Polarized distribution of endogenous Rac1 and RhoA at the cell surface

Peter A. Michaely, Chieko Mineo, Yun Shu Ying, Richard G W Anderson

Research output: Contribution to journalArticle

139 Scopus citations

Abstract

Rac1 and RhoA regulate membrane ruffling and stress fiber formation. Both molecules appear to exert their control from the plasma membrane. In fibroblasts stimulated with platelet-derived growth factor or lysophosphatidic acid, the reorganization of the cytoskeleton begins at specific sites on the cell surface. We now report that endogenous Rac1 and RhoA also have a polarized distribution at the cell surface. Cell fractionation and immunogold labeling show that in quiescent fibroblasts both of these molecules are concentrated in caveolae, which are plasma membrane domains that are associated with actin-rich regions of the cell. Treatment of these cells with platelet-derived growth factor stimulated the recruitment of additional Rac1 and RhoA to caveolae fractions, while lysophosphatidic acid only caused the recruitment of RhoA. We could reconstitute the recruitment of RhoA using either whole cell lysates or purified caveolae. Surprisingly, pretreatment of the lysates with exoenzyme C3 shifted both resident and recruited RhoA from caveolae to noncaveolae membranes. The shift in location was not caused by inactivation of the RhoA effector domain. Moreover, chimeric proteins containing the C-terminal consensus site for Rac1 and RhoA prenylation were constitutively targeted to caveolae fractions. These results suggest that the polarized distribution of Rho family proteins at the cell surface involves an initial targeting of the protein to caveolae and a mechanism for retaining it at this site.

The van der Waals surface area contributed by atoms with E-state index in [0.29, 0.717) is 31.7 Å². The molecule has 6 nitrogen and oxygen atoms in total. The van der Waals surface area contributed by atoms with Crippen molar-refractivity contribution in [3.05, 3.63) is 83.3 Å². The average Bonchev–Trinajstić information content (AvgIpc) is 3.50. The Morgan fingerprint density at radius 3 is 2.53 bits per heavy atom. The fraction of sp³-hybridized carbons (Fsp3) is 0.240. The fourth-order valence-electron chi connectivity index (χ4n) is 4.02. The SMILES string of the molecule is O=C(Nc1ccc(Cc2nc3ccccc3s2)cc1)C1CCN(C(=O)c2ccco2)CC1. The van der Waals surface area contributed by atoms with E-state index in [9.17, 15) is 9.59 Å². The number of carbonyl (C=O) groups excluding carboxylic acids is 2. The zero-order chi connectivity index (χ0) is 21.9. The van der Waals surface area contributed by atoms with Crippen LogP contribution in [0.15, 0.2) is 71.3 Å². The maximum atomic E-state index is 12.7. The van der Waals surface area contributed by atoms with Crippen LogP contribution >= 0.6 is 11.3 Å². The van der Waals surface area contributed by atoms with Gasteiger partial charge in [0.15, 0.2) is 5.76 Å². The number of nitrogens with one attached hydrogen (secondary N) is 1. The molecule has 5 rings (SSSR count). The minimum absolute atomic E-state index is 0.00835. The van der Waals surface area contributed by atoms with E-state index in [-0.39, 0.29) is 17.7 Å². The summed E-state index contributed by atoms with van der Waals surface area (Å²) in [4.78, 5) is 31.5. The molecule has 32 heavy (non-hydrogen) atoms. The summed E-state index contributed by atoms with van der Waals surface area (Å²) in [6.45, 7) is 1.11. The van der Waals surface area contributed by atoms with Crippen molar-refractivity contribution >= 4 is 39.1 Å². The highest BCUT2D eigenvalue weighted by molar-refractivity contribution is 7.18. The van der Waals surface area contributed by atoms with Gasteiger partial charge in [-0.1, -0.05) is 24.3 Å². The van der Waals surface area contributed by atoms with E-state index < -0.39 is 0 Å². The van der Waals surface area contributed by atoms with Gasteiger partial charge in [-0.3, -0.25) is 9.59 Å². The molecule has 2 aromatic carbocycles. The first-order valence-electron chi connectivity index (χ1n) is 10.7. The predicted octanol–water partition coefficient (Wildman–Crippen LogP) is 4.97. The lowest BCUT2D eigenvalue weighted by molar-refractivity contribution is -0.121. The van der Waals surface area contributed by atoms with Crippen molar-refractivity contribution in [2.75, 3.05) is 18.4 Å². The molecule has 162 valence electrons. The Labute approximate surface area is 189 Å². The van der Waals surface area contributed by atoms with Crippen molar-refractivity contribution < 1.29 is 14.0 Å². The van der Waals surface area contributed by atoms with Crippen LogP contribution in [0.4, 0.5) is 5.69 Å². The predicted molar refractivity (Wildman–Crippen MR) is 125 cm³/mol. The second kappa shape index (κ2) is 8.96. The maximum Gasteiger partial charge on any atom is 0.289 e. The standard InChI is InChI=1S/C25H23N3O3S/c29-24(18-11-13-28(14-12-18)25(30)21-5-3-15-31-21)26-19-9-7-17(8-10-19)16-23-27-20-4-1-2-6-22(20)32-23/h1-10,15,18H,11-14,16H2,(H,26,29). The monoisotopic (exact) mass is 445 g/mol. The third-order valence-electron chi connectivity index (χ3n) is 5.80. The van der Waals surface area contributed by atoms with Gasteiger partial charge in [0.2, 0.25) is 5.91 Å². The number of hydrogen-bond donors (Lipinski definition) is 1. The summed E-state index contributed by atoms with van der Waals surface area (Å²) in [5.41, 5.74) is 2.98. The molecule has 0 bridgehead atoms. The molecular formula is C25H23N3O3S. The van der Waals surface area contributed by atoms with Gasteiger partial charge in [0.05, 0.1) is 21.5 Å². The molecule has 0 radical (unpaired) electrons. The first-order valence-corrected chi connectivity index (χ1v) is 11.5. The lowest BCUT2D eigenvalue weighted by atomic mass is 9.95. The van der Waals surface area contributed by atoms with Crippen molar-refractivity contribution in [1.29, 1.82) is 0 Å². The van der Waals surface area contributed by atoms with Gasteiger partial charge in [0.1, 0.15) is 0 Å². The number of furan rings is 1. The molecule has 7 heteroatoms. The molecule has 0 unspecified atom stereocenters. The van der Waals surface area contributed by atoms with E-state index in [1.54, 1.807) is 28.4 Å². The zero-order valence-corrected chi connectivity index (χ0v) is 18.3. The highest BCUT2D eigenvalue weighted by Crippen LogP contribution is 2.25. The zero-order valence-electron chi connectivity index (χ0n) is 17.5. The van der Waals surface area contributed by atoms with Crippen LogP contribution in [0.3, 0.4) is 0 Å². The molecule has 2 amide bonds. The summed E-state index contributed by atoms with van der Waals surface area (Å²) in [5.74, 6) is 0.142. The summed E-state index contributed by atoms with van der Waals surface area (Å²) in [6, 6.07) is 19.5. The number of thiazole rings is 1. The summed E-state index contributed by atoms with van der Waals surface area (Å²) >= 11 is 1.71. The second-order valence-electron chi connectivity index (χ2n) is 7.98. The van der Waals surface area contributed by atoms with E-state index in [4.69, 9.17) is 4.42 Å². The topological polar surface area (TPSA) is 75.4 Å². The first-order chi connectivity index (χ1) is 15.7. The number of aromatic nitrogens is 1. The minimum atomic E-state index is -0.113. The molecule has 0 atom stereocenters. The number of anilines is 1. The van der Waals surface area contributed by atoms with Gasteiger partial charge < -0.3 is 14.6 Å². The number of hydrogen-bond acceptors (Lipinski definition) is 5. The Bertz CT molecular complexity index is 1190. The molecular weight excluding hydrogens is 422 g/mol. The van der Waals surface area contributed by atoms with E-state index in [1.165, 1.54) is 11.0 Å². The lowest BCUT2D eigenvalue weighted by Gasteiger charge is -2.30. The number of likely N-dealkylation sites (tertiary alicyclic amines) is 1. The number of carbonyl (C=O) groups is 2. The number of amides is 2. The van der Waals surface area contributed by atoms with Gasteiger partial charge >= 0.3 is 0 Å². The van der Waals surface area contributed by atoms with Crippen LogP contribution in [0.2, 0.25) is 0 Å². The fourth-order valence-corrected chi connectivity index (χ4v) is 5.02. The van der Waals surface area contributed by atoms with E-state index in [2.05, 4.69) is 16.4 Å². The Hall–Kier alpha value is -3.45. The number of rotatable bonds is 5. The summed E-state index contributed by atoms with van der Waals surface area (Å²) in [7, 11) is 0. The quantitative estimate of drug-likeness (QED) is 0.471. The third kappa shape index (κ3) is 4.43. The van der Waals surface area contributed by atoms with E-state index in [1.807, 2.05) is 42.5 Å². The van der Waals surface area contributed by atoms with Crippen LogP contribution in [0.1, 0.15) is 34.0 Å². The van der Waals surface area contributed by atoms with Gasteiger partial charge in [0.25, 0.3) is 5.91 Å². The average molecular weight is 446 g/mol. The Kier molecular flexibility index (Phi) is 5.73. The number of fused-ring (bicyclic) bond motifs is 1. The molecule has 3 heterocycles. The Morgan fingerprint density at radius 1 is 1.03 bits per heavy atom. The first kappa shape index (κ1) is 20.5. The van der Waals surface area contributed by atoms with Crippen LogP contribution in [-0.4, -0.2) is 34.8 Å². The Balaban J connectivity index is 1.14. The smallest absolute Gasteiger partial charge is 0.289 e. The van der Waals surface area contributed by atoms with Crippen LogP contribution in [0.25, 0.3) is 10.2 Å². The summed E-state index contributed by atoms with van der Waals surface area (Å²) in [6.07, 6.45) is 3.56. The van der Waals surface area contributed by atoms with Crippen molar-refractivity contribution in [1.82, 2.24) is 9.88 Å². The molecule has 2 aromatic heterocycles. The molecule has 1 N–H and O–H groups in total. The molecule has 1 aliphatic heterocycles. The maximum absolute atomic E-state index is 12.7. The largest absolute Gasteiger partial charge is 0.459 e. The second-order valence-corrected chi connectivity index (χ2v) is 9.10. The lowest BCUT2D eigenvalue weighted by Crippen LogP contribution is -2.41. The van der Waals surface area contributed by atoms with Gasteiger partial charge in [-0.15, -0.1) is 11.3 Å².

Original languageEnglish (US)
Pages (from-to)21430-21436
Number of pages7
JournalJournal of Biological Chemistry
Volume274
Issue number30
DOIs
StatePublished - Jul 23 1999

ASJC Scopus subject areas

  • Biochemistry
  • Molecular Biology
  • Cell Biology

Fingerprint Dive into the research topics of 'Polarized distribution of endogenous Rac1 and RhoA at the cell surface'. Together they form a unique fingerprint.

  • Cite this